Two Stocks to Sell First Thing This Morning

"Buy the dip." You hear that nearly every day from talking heads on any network.

And it's true: Buying a dip can be great advice for investors. It can be a way to build an invincible stock position. Buy the dip, and you can wake up one day with all the profits at less than 50% of the total cost the other guy paid.

What you don't hear so much, because it's not pleasant and sunshine-y, is how "buy the dip" can be an investor's epitaph.

In other words, under no circumstances should you buy the dip indiscriminately, on any old stock, just because it looks to be "on sale."

There are a couple of beaten-down companies right now that I'm hearing disturbing advice on out in the mainstream media - the "buy the dip" cheerleaders are going to end up costing people serious money here before long.

So, sell these stocks just as soon as you can...

These Were Darlings - Now They're Skunks

Zoom Video Communications Inc. (NASDAQ: ZM) and Peloton Interactive Inc. (NASDAQ: PTON) were two of the rock-star stocks of the bizarre coronavirus pandemic-fueled bull market. The whole "everyone stay at home all the time" thing was admittedly great for their bottom lines, and both stocks notched stellar, triple-digit gains in a matter of months.

The pandemic, obviously, has ebbed and surged and changed all along - spikes and lulls, restrictions put in place, lifted, and put in place again.

And it's true that a lot of offices, mine included, are still pretty empty; a lot of workers are still remote, at least a lot of the time.

That "Is the pandemic over... or what?" uncertainty has meant that both of these stocks still have just enough life left in them to be, well, dangerous.

Into this comes the omicron variant. When news of its spread first broke on the day after the U.S. Thanksgiving holiday, markets tanked, and they spent a lot of the next week tanking, too. ZM and PTON, though, booked modest gains in quite a few of those down sessions as the speculators out there thought, "Hey - maybe omicron means the pandemic is definitely on and these stocks will go ballistic again."


The first major private study on omicron, conducted by South Africa's largest health insurer, suggests the omicron variant is less, not more, dangerous than alpha, beta, and delta. Anecdotes and dispatches from hospitals all over the world quote doctors as saying their omicron wards now "feel" and "sound" different than previous variant surges; the hiss of flowing oxygen and the regular beeping of ventilators is conspicuously absent, they say, as are desperation and despair.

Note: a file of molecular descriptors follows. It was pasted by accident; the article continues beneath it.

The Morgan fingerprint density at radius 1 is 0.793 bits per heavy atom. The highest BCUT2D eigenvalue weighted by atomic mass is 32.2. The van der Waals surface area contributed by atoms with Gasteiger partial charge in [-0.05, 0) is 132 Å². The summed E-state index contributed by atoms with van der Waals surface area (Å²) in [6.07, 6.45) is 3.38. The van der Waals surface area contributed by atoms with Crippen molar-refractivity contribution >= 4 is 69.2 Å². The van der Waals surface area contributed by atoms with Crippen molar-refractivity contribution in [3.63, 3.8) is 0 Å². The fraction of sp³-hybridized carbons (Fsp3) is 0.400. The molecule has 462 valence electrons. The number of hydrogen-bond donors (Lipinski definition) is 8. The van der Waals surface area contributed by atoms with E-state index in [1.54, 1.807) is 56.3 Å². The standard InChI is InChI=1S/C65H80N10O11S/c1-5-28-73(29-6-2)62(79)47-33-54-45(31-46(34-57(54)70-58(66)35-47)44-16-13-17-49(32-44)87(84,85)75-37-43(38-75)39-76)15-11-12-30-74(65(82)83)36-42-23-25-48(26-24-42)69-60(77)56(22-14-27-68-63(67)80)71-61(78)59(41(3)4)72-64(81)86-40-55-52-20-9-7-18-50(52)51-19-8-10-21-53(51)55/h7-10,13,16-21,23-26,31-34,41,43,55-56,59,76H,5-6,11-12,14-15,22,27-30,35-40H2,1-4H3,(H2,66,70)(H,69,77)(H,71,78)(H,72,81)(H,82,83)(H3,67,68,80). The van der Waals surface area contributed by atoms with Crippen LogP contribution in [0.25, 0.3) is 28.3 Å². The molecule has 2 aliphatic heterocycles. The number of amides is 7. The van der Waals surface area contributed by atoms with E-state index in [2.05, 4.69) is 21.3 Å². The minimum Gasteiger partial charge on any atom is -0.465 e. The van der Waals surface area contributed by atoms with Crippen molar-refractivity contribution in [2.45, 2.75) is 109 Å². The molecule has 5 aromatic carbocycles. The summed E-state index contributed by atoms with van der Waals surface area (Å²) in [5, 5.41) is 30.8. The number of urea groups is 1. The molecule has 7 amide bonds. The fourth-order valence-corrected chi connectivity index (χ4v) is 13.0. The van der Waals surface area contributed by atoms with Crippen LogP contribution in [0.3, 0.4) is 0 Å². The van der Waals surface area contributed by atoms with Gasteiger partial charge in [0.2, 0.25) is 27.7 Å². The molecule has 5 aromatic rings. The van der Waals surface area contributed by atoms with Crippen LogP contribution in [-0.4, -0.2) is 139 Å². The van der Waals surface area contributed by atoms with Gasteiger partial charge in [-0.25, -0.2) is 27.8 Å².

It's early yet, but it's entirely possible omicron will be a good thing for ending the acute, emergency phase of the pandemic; it's possible a more contagious but less severe disease gets us to "endemicity" faster.

Omicron's theoretical severity aside, leaders all over the West, President Biden included, have largely ruled out the kinds of massive, economy-crushing lockdowns we saw in the spring of 2020.

None of this is enough to put Peloton and Zoom out of business; I expect they'll go be around for years to come.

But are they must-own, rocket-ride stocks anymore? No.

Are they worth owning at this point? No.

Should you buy them on the dip? Hell no.

Neither company is particularly compelling on the innovation front anymore. Peloton did just add a boxing program to its list of services, but... come on. There's no "there" there on the earnings and performance fronts, either. Pelton tanked more than 10% on Friday, just the latest disappointment in a disappointing month that's seen the stock lose something like half its value. Investors are starting to question Peloton management's repeated assertions that they could keep growing in a reopening economy. That doesn't actually go far enough: Investors have straight-up called B.S. on Peloton execs.

Similar deal with Zoom. This stock is down 27% over the past 30 days and nearly 52% over the past year. No one should be buying these dips. In fact, Zoom's biggest news catalyst is that heel of a tech CEO who fired 900 employees on a Zoom call. It was compelling; it was horrifying; it was cringe inducing... but it didn't do much for Zoom itself.

My recommendation, first of all - sell ZM at market. Sell PTON at market.

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About the Author

Garrett Baldwin is a globally recognized research economist, financial writer, consultant, and political risk analyst with decades of trading experience and degrees in economics, cybersecurity, and business from Johns Hopkins, Purdue, Indiana University, and Northwestern.

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